5. Analyze false premises claims, counterclaims, and other evidence in persuasive writing.

History and Social Science

WG.1

The student will demonstrate skills for historical thinking, geographical analysis, economic decision making, and responsible citizenship by

  1. synthesizing evidence from artifacts and primary and secondary sources to obtain information about the world’s countries, cities, and environments;
  2. using geographic information to determine patterns and trends to understand world regions;
  3. creating, comparing, and interpreting maps, charts, graphs, and pictures to determine characteristics of world regions;
  4. evaluating sources for accuracy, credibility, bias, and propaganda;
  5. using maps and other visual images to compare and contrast historical, cultural, economic, and political perspectives;
  6. explaining indirect cause-and-effect relationships to understand geospatial connections;
  7. analyzing multiple connections across time and place;
  8. using a decision-making model to analyze and explain the incentives for and consequences of a specific choice made;
  9. identifying the rights and responsibilities of citizenship and the ethical use of material or intellectual property; and
  10. investigating and researching to develop products orally and in writing.

WG.3

The student will apply the concept of a region by

  1. explaining how characteristics of regions have led to regional labels;
  2. describing how regional landscapes reflect the physical environment and the cultural characteristics of their inhabitants;
  3. analyzing how cultural characteristics, including the world’s major languages, ethnicities, and religions, link or divide regions;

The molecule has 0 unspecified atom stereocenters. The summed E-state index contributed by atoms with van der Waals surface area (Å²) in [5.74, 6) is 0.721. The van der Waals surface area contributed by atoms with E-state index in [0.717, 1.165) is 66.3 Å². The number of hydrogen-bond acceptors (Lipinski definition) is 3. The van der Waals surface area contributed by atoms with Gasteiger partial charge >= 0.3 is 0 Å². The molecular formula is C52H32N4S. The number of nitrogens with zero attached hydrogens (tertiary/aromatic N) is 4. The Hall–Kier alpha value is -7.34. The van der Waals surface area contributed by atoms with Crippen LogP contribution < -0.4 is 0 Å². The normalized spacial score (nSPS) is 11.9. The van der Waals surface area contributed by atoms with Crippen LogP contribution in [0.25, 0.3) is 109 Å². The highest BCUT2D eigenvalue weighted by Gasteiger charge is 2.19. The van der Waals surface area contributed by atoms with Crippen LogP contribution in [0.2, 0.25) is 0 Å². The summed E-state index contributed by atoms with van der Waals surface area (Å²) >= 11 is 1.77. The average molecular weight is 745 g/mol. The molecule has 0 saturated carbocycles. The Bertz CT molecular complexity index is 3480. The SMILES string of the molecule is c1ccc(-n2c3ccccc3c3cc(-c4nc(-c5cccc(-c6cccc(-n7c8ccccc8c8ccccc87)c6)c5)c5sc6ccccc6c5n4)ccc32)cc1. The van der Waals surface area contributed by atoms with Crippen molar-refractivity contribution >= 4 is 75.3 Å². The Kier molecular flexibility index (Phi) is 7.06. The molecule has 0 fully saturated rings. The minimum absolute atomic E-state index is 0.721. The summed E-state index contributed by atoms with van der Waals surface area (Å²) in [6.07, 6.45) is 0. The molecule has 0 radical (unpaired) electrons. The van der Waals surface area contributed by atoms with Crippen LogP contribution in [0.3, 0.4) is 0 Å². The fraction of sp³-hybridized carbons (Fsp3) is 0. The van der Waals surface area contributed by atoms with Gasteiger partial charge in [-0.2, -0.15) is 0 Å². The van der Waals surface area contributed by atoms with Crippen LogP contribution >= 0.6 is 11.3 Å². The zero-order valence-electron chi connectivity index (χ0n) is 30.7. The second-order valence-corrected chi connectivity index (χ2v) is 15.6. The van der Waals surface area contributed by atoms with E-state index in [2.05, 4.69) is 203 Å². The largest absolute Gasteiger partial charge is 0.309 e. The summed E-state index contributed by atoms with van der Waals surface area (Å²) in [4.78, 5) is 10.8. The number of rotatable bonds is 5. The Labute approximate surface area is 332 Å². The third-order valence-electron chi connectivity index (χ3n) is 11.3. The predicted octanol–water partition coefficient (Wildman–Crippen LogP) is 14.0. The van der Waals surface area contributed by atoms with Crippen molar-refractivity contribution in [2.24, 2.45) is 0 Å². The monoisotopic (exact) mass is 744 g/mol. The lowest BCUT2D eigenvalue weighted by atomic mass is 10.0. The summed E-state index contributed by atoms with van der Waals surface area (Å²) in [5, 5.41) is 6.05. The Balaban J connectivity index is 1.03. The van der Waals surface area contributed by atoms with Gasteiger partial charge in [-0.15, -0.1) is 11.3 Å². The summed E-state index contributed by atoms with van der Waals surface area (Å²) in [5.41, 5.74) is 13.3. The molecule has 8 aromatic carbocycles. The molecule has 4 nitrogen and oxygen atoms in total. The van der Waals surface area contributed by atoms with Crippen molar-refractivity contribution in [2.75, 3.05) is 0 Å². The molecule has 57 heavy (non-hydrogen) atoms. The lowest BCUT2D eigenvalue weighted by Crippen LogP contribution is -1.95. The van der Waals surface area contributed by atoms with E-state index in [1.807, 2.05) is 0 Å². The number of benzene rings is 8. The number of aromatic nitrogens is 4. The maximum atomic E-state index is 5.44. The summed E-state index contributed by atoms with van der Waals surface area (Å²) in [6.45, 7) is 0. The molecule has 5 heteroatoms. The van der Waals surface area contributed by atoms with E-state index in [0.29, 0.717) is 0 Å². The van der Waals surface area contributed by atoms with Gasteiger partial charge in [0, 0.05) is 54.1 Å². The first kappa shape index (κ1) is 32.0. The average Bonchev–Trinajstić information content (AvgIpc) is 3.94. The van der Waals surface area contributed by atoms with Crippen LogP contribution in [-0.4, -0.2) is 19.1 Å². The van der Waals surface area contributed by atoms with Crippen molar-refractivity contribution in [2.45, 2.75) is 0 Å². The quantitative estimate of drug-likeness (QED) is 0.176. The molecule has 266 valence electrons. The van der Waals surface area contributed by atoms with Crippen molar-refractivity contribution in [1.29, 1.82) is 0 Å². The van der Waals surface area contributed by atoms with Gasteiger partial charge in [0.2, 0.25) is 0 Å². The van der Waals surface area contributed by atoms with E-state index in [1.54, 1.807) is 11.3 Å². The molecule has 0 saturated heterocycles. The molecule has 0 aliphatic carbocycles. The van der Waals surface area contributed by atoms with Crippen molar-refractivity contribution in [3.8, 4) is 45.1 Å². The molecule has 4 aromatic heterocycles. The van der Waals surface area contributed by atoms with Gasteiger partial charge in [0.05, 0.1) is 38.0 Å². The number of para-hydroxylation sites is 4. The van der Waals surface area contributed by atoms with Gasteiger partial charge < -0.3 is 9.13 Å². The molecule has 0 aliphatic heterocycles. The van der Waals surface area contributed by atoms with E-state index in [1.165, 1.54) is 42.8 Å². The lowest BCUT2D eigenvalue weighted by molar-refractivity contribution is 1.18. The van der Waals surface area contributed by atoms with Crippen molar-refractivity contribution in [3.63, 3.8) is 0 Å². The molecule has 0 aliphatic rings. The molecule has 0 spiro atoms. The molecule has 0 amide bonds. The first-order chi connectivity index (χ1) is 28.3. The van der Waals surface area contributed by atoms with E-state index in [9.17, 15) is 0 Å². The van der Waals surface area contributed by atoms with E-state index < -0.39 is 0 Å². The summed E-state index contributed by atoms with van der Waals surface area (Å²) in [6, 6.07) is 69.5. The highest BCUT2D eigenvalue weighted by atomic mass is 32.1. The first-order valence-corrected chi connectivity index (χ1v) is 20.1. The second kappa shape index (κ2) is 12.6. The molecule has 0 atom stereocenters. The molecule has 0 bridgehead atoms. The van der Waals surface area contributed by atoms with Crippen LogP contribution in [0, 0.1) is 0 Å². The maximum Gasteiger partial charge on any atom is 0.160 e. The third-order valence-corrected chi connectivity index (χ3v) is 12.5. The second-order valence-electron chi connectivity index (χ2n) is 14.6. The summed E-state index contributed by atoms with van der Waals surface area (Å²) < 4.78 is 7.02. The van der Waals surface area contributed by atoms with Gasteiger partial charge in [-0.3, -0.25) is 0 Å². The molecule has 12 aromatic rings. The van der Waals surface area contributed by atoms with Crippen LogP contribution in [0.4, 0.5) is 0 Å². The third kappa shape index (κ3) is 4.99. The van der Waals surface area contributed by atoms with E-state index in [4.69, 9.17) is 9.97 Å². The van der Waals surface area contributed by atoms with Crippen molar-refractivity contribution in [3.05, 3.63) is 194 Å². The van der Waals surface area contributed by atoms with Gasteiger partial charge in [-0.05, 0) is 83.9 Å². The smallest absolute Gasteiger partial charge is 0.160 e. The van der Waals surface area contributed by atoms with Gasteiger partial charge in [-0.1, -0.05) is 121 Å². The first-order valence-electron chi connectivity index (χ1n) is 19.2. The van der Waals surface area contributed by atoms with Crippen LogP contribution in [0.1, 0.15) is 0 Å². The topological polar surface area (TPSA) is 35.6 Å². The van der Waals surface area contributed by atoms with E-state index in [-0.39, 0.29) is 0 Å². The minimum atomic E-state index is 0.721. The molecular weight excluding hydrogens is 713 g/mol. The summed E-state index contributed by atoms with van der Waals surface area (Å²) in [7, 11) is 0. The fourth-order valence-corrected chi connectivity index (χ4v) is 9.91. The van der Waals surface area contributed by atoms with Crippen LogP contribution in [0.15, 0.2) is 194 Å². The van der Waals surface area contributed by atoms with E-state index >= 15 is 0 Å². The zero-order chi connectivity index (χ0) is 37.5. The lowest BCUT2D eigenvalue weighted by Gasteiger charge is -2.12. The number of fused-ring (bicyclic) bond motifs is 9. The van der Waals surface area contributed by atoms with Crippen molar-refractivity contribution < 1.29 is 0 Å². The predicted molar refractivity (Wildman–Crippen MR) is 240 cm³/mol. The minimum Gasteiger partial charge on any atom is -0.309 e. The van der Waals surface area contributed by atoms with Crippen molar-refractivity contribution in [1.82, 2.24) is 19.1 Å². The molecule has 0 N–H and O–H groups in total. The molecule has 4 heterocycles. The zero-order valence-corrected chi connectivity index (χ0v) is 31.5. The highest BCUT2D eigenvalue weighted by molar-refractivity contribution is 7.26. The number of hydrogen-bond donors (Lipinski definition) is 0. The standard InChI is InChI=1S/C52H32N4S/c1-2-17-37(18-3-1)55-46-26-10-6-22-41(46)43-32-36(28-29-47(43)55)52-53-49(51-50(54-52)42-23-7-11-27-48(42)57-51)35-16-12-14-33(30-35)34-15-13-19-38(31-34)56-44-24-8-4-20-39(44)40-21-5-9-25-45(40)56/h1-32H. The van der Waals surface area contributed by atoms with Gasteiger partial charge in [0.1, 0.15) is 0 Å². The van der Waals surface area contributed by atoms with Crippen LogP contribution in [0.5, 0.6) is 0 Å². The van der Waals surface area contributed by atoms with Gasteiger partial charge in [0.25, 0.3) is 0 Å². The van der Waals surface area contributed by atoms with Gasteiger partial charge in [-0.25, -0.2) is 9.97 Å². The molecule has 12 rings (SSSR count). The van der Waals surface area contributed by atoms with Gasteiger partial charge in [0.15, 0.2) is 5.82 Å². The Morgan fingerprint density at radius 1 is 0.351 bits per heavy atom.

4. explaining how different cultures use maps and place names to reflect their regional perspectives; and
  5. developing and refining mental maps of world regions.

WG.15

The student will apply social science skills to analyze past and present trends in human migration and cultural diffusion by

  1. determining how human migration and cultural diffusion are influenced by social, economic, political, and environmental factors and
  2. determining how human migration and cultural diffusion influence the current human characteristics of places and regions.

WG.16

The student will apply social science skills to analyze the patterns of urban development by

  1. applying the concepts of site and situation to major cities in each region;
  2. explaining how the functions of towns and cities have changed over time; and
  3. describing the unique influence of urban areas and challenges they face.

Science

ES.1

The student will plan and conduct investigations in which
  1. volume, area, mass, elapsed time, direction, temperature, pressure, distance, density, and changes in elevation/depth are calculated utilizing the most appropriate tools;
  2. technologies including computers, probeware, and geospatial technologies are used to collect, analyze, and report data and to demonstrate concepts and simulate experimental conditions;
  3. scales, diagrams, charts, graphs, tables, imagery, models, and profiles are constructed and interpreted;
  4. maps and globes are read and interpreted, including location by latitude and longitude;
  5. variables are manipulated with repeated trials; and
  6. current applications are used to reinforce Earth science concepts.